Garnet Campbell and other western curling legends came to Toronto in the 1960s and kick-started Ontario’s competitive legacy – and Bradley Sumner played with them


    Eric Eales on Jim Armstrong’s come-from-behind world wheelchair curling victory, plus the 2013 Canadian finals


    Our Senior Columnist lets ’er rip on the STOH, the Brier and more

  • …and More! Don’t delay, subscribe today!
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Memories of Shorty

As the Twitterverse is indicating, today’s passing of Ice technician maestro Shorty Jenkins – at age 77 – is being met with sadness and some amazing memories.

Our 2008 blogpost first reported his initial hospitalization and sadly, from that day forward, the curling world has steadily heard less and less from one of its favourite sons.

The Shorty Jenkins Classic, the Brockville, Ont. event that is a mainstay on the World Curling Tour, is still going strong – and there’s no doubt the September 2014 edition will be an extra-special tribute to the man who loved to wear pink.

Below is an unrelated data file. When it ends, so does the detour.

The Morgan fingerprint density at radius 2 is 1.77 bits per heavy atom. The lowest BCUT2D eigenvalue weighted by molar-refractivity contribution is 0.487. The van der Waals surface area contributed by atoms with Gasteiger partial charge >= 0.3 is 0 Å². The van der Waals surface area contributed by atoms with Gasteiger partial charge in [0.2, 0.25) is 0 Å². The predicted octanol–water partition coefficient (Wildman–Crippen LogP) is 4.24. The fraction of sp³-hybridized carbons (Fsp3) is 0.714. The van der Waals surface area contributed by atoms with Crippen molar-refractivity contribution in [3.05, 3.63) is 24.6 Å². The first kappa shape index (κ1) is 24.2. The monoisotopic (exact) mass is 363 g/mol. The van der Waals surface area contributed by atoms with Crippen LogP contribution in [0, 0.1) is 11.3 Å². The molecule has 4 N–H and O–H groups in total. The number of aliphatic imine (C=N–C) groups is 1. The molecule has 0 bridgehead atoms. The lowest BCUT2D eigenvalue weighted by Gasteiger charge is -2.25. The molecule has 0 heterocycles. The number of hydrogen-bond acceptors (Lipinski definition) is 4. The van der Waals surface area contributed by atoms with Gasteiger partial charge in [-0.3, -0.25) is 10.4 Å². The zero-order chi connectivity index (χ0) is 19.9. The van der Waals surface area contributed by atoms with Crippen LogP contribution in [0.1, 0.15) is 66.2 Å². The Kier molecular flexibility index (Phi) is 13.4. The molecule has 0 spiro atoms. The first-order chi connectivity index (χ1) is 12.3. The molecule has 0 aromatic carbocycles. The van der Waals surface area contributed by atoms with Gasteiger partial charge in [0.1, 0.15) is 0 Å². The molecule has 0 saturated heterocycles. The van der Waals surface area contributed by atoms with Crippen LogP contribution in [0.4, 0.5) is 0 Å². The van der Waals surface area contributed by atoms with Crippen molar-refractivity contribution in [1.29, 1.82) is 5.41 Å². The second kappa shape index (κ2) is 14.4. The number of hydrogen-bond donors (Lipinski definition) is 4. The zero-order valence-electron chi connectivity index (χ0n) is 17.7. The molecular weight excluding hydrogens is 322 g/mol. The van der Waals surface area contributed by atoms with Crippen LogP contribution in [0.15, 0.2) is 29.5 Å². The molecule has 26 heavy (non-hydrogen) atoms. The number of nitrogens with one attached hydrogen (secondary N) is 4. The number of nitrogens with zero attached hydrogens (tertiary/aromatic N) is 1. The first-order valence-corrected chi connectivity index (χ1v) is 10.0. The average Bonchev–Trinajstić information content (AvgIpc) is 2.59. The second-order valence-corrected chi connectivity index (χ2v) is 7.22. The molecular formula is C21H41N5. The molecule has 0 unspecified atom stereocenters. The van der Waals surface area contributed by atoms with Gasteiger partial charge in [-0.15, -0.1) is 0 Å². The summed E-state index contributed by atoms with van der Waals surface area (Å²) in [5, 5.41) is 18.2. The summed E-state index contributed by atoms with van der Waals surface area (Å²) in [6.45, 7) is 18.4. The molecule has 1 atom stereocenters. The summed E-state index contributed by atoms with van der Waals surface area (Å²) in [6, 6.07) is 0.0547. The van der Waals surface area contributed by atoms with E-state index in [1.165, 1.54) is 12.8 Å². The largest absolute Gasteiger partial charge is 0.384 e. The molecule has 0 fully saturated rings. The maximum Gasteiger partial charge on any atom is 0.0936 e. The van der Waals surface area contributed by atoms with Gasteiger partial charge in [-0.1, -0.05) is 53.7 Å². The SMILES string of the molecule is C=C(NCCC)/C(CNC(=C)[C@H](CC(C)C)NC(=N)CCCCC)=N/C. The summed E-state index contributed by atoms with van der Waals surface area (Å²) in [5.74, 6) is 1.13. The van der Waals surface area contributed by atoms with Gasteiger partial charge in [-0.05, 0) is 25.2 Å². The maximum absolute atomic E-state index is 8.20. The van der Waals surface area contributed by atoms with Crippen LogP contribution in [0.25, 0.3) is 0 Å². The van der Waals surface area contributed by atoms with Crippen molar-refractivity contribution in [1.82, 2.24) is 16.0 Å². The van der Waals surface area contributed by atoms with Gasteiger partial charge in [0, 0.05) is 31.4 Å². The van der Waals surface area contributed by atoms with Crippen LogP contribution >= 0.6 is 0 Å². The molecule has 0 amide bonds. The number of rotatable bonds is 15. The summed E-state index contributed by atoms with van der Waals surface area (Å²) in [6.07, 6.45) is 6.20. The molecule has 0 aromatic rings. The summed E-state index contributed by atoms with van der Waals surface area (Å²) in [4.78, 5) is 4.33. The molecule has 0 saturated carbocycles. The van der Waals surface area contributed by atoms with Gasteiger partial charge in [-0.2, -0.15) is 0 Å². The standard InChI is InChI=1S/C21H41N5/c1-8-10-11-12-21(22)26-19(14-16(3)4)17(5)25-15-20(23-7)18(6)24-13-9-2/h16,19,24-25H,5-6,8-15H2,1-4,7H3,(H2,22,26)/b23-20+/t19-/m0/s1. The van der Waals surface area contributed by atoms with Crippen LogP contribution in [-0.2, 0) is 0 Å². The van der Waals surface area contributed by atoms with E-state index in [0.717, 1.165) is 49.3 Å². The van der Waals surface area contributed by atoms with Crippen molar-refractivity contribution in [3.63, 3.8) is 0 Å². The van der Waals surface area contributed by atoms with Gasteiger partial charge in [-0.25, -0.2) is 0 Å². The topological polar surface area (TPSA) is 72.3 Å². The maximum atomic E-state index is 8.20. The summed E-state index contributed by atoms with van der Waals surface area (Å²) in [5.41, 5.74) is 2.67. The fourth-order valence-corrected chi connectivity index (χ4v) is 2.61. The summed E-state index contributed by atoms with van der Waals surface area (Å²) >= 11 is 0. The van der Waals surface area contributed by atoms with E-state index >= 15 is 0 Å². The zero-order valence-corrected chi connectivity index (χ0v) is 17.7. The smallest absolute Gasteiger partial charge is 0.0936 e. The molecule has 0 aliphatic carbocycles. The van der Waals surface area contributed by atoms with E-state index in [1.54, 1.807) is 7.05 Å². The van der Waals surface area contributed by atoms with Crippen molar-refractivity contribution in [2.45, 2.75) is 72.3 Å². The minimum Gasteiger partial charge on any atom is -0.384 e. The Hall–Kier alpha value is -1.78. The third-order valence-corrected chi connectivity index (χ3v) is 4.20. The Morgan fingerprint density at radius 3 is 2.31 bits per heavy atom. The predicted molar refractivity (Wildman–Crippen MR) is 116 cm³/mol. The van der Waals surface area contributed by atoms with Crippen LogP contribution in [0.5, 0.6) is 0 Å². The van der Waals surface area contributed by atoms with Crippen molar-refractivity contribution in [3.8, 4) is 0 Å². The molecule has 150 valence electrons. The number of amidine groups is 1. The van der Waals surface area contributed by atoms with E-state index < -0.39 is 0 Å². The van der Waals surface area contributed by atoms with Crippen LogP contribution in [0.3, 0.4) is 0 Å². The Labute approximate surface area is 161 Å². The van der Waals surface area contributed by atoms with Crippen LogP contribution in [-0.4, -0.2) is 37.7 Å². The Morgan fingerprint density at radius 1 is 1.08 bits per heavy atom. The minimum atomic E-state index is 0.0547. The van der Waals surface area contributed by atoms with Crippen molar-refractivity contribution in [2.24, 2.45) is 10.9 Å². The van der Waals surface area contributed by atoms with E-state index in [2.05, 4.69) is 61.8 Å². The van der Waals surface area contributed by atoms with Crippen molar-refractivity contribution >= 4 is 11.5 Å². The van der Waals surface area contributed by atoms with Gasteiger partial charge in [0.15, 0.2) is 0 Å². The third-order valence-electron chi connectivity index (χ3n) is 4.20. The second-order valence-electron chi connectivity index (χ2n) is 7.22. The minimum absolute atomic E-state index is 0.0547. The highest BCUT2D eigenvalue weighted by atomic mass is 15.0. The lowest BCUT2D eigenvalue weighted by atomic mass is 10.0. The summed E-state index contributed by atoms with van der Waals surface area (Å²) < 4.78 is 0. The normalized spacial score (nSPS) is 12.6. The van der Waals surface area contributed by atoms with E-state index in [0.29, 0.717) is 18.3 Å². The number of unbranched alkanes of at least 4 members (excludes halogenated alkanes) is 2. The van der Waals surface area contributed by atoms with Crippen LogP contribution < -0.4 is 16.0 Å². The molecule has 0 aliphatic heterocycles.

That blogpost, above, also provided a mailing address in Trenton, Ont. where friends and fans could send messages of support. Today, that address can receive messages of great memories.

What are some of your memories of Shorty? Write in the “Comments” section below…




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Bad math: Curling statistics are wrong